My sister brings forth no requests from my dad, who has been in his room watching in absolute quiet. He has not engaged any of us, least of whom my mother, who would by this point in the evening often have received a text message for a bag of peanuts or a ginger ale or other things suggesting he’s mistaken her for a Lufthansa slight attendant.  

In the eighth inning, when Tom McCarthy says “Lorenzen has given up no hits here in the eighth” the quite in the booth is palpable. One imagines John Kruk staring in awe at McCarthy. Seconds later, Kruk says “Now, what did you just say right there?”

McCarthy: “What?”

My mother and I glance at each other. The gall.  

When Lorenzen pitches the final pitch and only after Johan Rojas catches the ball, celebrates, and then runs to the infield, do my mother and I celebrate. Collin jumps up and, no more prompting needed, jogs into the kitchen. He returns with celebratory beers. Amanda comes in, the celebration has upset her daughter and we need to keep it down. We don’t. Amanda heads for upstairs.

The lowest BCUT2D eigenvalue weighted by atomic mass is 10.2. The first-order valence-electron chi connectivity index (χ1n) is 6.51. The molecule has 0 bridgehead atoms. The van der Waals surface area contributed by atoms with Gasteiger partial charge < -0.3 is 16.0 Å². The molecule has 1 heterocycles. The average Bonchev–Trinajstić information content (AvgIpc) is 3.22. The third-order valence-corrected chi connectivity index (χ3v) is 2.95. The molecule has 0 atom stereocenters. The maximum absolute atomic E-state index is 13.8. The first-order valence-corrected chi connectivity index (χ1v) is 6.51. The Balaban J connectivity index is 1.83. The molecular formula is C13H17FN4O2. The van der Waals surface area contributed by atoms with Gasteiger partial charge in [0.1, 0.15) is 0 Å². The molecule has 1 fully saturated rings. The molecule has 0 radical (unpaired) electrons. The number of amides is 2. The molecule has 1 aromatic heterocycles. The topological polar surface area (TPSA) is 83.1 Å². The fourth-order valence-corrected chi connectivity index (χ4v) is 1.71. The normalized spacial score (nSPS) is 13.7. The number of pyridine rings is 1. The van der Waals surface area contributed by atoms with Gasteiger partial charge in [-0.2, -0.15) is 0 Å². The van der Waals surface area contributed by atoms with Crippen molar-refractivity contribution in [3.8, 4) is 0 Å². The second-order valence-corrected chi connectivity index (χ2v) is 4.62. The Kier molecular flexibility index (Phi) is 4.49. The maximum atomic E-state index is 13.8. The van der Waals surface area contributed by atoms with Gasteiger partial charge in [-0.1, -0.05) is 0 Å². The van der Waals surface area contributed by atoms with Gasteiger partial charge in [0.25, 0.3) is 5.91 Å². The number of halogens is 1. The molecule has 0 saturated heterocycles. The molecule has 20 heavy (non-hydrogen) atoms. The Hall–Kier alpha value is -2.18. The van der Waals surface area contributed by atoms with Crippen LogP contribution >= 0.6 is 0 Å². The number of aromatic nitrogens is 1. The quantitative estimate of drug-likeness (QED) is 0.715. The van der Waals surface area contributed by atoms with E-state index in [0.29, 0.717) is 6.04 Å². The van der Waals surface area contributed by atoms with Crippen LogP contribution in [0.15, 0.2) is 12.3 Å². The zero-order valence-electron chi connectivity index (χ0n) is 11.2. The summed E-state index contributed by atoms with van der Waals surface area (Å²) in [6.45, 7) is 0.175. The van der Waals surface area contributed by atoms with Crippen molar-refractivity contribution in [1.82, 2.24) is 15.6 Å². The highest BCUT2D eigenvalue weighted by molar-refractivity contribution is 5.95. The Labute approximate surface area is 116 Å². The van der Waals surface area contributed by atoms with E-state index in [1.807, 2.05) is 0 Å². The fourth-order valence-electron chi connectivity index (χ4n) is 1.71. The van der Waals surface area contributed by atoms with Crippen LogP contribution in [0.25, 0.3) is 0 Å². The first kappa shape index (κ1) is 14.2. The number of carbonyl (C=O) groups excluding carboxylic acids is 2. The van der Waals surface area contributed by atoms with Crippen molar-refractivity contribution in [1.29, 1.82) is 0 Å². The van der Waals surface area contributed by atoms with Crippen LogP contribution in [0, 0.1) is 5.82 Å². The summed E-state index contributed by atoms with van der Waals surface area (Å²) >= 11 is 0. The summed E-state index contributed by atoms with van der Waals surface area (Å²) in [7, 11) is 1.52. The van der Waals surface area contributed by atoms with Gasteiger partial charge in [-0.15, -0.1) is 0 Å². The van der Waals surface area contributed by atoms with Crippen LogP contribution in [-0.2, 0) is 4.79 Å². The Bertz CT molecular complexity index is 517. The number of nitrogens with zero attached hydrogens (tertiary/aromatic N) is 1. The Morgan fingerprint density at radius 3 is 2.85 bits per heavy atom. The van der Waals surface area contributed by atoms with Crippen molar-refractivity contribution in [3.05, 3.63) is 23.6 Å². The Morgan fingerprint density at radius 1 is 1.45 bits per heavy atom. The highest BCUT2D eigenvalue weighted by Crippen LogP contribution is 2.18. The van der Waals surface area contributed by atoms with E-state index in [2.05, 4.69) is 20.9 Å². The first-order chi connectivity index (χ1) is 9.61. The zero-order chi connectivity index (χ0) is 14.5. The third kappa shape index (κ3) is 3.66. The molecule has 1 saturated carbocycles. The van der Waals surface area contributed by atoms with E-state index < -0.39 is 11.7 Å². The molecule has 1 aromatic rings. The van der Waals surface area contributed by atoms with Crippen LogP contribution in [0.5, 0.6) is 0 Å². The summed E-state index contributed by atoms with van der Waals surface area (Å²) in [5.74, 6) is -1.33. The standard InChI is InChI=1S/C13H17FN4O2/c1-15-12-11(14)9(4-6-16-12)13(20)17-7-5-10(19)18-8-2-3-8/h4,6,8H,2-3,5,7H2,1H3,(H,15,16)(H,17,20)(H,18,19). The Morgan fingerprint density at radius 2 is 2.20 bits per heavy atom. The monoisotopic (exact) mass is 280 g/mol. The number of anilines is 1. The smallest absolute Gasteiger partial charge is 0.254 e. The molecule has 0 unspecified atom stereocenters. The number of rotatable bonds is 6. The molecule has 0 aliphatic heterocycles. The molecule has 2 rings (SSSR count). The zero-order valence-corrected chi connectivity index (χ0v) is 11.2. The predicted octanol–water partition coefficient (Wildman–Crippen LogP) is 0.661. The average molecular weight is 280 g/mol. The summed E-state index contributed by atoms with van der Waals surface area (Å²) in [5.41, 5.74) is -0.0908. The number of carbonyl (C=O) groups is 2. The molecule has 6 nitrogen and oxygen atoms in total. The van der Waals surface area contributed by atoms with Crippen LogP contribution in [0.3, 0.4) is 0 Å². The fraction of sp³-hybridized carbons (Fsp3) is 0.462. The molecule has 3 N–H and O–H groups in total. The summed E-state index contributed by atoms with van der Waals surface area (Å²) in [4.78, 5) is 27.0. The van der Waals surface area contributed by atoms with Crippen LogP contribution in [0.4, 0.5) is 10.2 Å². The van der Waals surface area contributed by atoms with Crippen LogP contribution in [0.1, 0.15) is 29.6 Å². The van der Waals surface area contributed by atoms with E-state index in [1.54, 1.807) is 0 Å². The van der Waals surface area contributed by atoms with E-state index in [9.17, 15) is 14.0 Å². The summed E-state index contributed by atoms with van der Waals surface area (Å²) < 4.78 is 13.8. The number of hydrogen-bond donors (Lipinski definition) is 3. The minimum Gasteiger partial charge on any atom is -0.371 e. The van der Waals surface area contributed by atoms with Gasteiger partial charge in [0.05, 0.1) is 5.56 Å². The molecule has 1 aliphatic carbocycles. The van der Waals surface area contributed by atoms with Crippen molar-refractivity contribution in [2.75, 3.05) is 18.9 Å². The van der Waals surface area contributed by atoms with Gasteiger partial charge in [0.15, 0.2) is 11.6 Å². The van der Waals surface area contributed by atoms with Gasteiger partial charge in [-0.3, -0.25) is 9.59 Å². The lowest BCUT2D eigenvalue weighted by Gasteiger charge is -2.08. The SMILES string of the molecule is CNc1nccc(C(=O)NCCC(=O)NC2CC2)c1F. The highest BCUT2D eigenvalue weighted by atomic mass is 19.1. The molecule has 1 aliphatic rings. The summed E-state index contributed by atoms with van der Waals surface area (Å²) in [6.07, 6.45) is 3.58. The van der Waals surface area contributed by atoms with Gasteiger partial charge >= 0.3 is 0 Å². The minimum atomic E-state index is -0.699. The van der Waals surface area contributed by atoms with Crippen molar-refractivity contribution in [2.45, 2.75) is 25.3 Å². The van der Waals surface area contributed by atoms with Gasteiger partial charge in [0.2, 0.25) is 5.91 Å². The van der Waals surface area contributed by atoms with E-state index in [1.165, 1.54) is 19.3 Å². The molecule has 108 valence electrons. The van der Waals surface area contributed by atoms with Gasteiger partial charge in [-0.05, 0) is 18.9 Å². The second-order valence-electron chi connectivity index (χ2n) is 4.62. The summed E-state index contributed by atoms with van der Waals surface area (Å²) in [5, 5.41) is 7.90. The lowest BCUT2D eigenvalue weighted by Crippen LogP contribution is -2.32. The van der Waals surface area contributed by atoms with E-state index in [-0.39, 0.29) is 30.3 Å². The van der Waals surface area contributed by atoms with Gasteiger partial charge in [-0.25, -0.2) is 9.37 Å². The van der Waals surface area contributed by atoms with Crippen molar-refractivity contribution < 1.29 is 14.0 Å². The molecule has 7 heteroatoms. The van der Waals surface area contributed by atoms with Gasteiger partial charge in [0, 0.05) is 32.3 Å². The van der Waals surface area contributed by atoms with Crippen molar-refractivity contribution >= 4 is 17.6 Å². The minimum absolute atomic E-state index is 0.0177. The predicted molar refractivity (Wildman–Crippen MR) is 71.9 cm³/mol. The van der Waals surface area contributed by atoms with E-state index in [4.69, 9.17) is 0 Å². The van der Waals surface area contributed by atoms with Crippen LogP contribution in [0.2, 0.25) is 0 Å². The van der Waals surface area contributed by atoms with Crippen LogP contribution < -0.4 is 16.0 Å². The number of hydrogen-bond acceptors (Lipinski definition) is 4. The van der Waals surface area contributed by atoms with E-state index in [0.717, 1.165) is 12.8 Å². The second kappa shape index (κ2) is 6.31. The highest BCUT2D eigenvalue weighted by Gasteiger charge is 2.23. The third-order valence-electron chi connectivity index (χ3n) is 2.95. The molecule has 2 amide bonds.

“Do you know what just happened?” I ask Collin.

He stares at the screen and realizes that the celebration is more than your normal mid-August slog celebration. “Did he pitch a no-hitter?” he asks.


“Why didn’t you tell me?”

My mother’s phone beeps the answer, though he doesn’t know it.

“Amanda, bring dad some peanuts and a ginger ale.”